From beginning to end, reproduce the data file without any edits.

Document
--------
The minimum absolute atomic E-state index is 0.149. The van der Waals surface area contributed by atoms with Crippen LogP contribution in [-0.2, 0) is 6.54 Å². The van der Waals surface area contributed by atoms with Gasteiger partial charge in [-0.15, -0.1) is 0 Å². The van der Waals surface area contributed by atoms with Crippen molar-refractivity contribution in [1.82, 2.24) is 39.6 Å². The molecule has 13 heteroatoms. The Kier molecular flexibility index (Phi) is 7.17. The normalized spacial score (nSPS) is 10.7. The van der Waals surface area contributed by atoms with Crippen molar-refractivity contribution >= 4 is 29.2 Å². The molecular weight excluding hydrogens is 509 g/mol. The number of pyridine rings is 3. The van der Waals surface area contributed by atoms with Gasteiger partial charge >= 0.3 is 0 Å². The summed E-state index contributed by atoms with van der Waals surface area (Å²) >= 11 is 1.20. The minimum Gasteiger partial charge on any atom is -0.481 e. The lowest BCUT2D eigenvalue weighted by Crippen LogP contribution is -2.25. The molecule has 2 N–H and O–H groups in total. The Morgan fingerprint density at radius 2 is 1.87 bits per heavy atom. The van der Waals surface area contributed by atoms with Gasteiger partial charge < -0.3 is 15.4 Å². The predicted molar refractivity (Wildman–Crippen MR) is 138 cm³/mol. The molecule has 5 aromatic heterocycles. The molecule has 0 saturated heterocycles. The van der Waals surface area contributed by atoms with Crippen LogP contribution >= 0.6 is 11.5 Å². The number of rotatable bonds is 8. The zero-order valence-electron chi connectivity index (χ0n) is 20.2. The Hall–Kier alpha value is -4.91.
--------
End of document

The minimum absolute atomic E-state index is 0.149. The van der Waals surface area contributed by atoms with Crippen LogP contribution in [-0.2, 0) is 6.54 Å². The van der Waals surface area contributed by atoms with Gasteiger partial charge in [-0.15, -0.1) is 0 Å². The van der Waals surface area contributed by atoms with Crippen molar-refractivity contribution in [1.82, 2.24) is 39.6 Å². The molecule has 13 heteroatoms. The Kier molecular flexibility index (Phi) is 7.17. The normalized spacial score (nSPS) is 10.7. The van der Waals surface area contributed by atoms with Crippen molar-refractivity contribution >= 4 is 29.2 Å². The molecular weight excluding hydrogens is 509 g/mol. The number of pyridine rings is 3. The van der Waals surface area contributed by atoms with Gasteiger partial charge >= 0.3 is 0 Å². The summed E-state index contributed by atoms with van der Waals surface area (Å²) >= 11 is 1.20. The minimum Gasteiger partial charge on any atom is -0.481 e. The lowest BCUT2D eigenvalue weighted by Crippen LogP contribution is -2.25. The molecule has 2 N–H and O–H groups in total. The Morgan fingerprint density at radius 2 is 1.87 bits per heavy atom. The van der Waals surface area contributed by atoms with Gasteiger partial charge < -0.3 is 15.4 Å². The predicted molar refractivity (Wildman–Crippen MR) is 138 cm³/mol. The molecule has 5 aromatic heterocycles. The molecule has 0 saturated heterocycles. The van der Waals surface area contributed by atoms with Crippen LogP contribution >= 0.6 is 11.5 Å². The number of rotatable bonds is 8. The zero-order valence-electron chi connectivity index (χ0n) is 20.2. The Hall–Kier alpha value is -4.91.